A new ranking reveals that Singapore, London and New York are marginally better prepared but governments and private sector institutions around the world need to do more.
Singapore is the city best prepared to deal with the disruptions that artificial intelligence (AI) could bring but no city is truly ready, according to a new global study by management consultancy, Oliver Wyman. It is calling for significant improvements to be made by governments and private sector institutions to fully prepare for the challenges that lie ahead.
The Oliver Wyman Forum Index ranked 105 cities in terms of their preparedness. Singapore has a score of 75.8 out of 100, followed closely by London (75.6), New York (72.7), San Francisco (71.9), Paris (71.0), Stockholm (70.4), Amsterdam (68.6), Boston (68.5), Berlin (67.3), and Sydney (67.3).
The index ranks cities on four key criteria: the quality of a city’s plan (vision); its ability to execute the plans (activation); the extent and quality of talent, education, and infrastructure (asset base); and how the interplay of activation and asset base are impacting its overall momentum (trajectory).
No city ranks among the top 20 across all four categories, and none appear in the top 10 across even three.
"City officials will need to work closer than ever before with local employers and educational institutions to tackle this challenge”
“Most cities plan to use AI to become ‘smart cities’ or the next Silicon Valley, but few focus on the bigger, strategic social and economic opportunities and challenges, such as the need to retrain people who may be forced to look for new work as a result of the broad deployment of AI,” said Timocin Pervane, co-leader of the Oliver Wyman Forum’s City Readiness initiative.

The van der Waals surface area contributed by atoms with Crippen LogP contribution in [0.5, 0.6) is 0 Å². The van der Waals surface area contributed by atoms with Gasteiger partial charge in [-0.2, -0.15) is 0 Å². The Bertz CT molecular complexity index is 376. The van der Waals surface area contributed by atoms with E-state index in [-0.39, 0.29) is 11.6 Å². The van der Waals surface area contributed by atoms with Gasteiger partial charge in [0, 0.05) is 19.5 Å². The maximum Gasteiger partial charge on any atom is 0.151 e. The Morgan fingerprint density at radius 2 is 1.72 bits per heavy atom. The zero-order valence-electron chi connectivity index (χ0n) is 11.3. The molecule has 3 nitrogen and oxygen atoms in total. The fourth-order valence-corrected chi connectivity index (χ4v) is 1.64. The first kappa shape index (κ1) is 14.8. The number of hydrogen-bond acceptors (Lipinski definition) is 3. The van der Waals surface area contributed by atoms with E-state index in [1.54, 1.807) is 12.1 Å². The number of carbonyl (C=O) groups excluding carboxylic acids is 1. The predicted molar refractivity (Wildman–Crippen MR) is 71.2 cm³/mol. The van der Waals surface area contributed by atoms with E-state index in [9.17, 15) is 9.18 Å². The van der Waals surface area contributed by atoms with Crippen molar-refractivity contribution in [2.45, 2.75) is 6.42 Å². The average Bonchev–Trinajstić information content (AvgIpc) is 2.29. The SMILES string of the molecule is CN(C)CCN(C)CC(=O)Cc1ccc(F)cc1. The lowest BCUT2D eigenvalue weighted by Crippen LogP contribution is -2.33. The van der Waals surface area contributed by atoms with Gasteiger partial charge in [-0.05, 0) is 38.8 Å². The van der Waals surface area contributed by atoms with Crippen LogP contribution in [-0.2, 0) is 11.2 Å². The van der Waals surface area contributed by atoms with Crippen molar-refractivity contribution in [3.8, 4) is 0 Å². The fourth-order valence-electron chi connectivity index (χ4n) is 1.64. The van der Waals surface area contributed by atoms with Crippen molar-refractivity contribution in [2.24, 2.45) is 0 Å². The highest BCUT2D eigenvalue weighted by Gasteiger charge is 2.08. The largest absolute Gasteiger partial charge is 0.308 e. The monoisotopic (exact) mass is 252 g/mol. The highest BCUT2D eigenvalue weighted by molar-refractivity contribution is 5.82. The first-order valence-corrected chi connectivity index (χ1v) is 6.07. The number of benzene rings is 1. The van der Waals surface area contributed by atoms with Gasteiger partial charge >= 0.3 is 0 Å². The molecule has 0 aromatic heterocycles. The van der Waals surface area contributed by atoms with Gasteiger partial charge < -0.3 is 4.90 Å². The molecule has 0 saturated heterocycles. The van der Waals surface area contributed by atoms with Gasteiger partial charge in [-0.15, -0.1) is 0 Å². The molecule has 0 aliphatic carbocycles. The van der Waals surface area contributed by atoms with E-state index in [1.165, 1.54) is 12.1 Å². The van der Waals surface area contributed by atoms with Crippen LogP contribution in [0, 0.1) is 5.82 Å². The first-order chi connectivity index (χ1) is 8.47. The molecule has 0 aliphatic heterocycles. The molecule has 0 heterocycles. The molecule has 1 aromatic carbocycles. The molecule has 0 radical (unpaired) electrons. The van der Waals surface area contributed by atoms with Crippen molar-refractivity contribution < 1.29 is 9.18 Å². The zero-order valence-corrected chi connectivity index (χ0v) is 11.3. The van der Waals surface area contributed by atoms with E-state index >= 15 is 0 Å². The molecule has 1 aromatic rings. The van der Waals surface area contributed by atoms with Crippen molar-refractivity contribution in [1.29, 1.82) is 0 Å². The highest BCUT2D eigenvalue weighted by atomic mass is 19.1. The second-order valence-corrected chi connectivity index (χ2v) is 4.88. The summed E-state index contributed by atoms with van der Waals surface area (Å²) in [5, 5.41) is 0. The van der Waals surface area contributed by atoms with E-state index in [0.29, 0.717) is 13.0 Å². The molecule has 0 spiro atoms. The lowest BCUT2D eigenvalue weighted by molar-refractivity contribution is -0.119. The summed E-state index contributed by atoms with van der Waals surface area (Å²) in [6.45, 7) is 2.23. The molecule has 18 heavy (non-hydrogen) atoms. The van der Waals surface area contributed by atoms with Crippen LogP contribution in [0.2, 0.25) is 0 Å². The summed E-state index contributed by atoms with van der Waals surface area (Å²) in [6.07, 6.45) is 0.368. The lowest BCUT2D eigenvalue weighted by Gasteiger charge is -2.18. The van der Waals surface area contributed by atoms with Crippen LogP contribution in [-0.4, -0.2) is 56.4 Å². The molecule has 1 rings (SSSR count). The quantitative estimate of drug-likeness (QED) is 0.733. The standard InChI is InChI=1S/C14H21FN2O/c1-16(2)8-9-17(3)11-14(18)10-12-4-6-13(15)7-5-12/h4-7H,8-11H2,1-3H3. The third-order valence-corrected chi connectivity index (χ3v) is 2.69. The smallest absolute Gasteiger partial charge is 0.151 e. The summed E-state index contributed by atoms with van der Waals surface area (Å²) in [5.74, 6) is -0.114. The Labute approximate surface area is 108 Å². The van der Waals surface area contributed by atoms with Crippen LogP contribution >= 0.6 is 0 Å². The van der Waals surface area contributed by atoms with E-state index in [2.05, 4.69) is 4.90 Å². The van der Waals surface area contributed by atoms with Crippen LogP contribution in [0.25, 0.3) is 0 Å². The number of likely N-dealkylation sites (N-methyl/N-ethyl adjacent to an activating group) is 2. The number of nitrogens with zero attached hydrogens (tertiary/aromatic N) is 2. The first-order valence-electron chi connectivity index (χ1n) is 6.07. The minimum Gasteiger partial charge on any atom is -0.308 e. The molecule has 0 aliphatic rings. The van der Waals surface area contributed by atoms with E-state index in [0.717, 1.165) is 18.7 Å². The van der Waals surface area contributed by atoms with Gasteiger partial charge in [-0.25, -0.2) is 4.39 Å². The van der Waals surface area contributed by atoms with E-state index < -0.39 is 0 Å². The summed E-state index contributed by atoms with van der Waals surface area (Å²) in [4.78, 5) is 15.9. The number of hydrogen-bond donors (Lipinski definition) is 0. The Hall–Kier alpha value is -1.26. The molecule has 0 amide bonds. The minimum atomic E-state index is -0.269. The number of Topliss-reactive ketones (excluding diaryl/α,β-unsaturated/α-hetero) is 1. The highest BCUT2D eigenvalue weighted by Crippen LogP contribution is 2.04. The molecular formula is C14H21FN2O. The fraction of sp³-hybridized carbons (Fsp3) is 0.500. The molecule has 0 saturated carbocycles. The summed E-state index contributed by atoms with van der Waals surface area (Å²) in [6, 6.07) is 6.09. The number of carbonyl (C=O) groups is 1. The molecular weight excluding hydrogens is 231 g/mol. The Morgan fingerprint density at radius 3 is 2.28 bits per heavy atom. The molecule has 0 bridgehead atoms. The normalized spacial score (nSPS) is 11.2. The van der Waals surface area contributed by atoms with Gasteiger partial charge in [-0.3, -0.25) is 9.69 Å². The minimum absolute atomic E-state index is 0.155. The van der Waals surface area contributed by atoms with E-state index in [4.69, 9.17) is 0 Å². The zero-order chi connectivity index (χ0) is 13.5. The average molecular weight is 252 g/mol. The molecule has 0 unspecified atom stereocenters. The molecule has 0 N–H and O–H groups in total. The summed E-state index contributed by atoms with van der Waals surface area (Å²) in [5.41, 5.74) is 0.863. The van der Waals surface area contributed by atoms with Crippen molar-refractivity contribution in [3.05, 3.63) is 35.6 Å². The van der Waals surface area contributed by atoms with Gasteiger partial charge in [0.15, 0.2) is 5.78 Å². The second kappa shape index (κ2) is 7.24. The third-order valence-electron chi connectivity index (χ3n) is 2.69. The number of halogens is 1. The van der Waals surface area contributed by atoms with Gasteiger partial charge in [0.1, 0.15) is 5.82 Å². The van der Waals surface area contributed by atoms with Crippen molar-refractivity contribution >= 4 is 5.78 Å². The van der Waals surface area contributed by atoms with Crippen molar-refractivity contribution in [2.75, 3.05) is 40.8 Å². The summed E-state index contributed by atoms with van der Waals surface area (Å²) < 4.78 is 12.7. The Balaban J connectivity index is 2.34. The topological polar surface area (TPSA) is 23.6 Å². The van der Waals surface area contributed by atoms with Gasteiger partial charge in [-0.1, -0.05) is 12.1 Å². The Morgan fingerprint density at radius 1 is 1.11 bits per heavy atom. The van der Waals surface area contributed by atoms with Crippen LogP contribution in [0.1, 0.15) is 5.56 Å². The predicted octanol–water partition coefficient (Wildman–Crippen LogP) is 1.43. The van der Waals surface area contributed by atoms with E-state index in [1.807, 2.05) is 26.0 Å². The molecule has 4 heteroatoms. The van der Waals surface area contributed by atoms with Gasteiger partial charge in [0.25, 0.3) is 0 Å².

Kaijia Gu, co-leader of the Oliver Wyman Forum’s City Readiness, initiative added that city officials will need to work closer than ever before with local employers and educational institutions to tackle this challenge.
Besides ranking cities on their overall readiness, the index also ranks based on size, from megacities to smaller ones. While big cities often have vast resources, smaller ones are nimbler and can rise to new challenges more quickly.
“Proactive smaller cities can be just as well positioned for an age of AI because they are more agile,” said Pervane.
Other key findings included:
To complement the Oliver Wyman Forum Index, the Forum surveyed more than 9,000 people in 21 cities about how they think technological changes will impact their cities. Job loss was their top concern.
Globally, 45 per cent of respondents said automation could eliminate their jobs over the next decade and 42 per cent are not confident in their government’s vision for technological change.
More than half of respondents in Asian cities considered their jobs to be most at risk, compared to 44 per cent in Europe, and just 34 per cent in North America.
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